Located on Beacon Hill, in Seattle's South end, Cleveland High School sits majestically overlooking the industrial Georgetown neighborhood, now home to a vibrant arts scene. Here, for the past two months, in collaboration with Dana Johnson, an Americorps VISTA member, we have been instructing a group of six students in photography and storytelling. Conceived by Dana at the start of the school year, the Cleveland High School Photography Club offers a unique experience in an artistic medium otherwise unavailable from the school's curriculum. Slated to convert to a STEM school (an Option school dedicated to the study of Science, Technology, Engineering, and Math) in the coming school year, the students of Cleveland High face many academic challenges and the lack of arts-focused coursework.
Over the next 6 weeks, the students will continue to exlore their identity through a storytelling project aimed at producing an autobiography of each student's life. Coming from families as variable as single-parent households, or four generations of women living under the same roof, to Samoan, black, and Native American ethnicities, their stories promise to reveal a diversity of backgrounds unique to their community. From freshmen to seniors, they will undoubtedly encounter, for the first time, challenges and issues never before identified or addressed during their young lives.
A combination of faculty dedication, mainly from the club's advisor David Friedle, a small grant awarded to Dana Johnson to equip all the students with digital cameras, and hard work by the students has propelled the Photo Club over the past six months. In a strong show of community support, the Georgetown Arts & Cultural Center (GACC) has generously donated their facilties for the month of May to exhibit the students' bodies of work. Please check back as we near May for more information regarding students' progress, and details of opening receptions for the students exhibition.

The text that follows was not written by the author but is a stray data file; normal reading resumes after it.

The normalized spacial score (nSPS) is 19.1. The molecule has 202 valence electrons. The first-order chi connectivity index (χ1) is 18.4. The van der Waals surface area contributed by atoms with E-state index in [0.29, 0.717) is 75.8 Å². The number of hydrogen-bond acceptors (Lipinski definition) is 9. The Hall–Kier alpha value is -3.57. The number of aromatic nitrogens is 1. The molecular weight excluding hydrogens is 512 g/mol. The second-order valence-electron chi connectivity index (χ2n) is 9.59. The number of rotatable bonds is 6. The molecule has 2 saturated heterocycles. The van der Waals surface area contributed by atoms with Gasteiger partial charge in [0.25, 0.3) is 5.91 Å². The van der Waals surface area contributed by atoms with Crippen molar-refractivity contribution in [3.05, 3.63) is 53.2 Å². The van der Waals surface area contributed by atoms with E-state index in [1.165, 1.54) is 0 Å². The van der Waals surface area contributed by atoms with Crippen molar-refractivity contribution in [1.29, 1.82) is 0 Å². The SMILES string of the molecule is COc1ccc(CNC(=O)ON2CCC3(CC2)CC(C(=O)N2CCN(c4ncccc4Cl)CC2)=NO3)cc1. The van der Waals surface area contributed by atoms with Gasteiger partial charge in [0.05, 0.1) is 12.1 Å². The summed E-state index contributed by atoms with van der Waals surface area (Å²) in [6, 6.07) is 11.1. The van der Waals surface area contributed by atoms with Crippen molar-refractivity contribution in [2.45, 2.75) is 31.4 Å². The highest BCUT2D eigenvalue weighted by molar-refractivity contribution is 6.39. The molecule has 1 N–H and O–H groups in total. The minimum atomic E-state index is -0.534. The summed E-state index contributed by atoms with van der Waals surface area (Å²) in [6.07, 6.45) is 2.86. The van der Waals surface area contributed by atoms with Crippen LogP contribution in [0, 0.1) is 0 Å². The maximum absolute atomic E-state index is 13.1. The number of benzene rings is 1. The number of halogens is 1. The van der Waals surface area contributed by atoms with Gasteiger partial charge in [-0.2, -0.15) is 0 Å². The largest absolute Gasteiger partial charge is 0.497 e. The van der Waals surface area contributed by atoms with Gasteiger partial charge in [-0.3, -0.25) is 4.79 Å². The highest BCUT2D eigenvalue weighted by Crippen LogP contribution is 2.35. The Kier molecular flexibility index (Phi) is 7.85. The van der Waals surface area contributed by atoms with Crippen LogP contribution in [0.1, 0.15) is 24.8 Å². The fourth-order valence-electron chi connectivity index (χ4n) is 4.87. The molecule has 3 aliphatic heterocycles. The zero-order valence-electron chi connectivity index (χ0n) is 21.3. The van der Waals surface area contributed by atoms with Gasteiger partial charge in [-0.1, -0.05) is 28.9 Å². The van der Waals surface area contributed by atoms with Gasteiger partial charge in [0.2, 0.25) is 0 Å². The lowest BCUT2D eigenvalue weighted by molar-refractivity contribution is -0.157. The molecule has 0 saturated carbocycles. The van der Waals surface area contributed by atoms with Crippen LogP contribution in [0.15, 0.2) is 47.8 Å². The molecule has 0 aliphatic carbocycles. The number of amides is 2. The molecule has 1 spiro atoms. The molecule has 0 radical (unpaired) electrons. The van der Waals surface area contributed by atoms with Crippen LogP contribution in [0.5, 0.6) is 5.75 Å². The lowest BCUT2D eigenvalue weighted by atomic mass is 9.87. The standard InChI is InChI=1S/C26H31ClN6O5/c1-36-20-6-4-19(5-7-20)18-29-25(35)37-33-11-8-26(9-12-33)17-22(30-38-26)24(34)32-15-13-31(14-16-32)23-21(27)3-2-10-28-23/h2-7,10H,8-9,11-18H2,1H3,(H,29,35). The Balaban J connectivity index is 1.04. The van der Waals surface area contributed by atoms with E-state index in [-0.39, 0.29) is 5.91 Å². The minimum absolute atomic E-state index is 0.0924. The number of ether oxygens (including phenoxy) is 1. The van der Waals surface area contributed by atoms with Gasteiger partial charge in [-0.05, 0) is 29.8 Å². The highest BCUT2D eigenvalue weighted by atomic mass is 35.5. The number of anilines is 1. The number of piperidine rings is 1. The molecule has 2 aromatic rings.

We are in the midst of seeking additional funding through the Seattle Office of Arts & Cultural Affairs, though additional individual donations would help to offset exhibition costs in May. If you are interested in making a monetary donation, volunteering your time, providing food or beverages for the celebration, or anything to get involved with the club, please contact me to discuss the possibilities. We can use all the community support we can build in order to help these students share their stories of family, place, and identity. Thank you for reading today!
Image credits: Jazmine Calhoun and Zech Beasley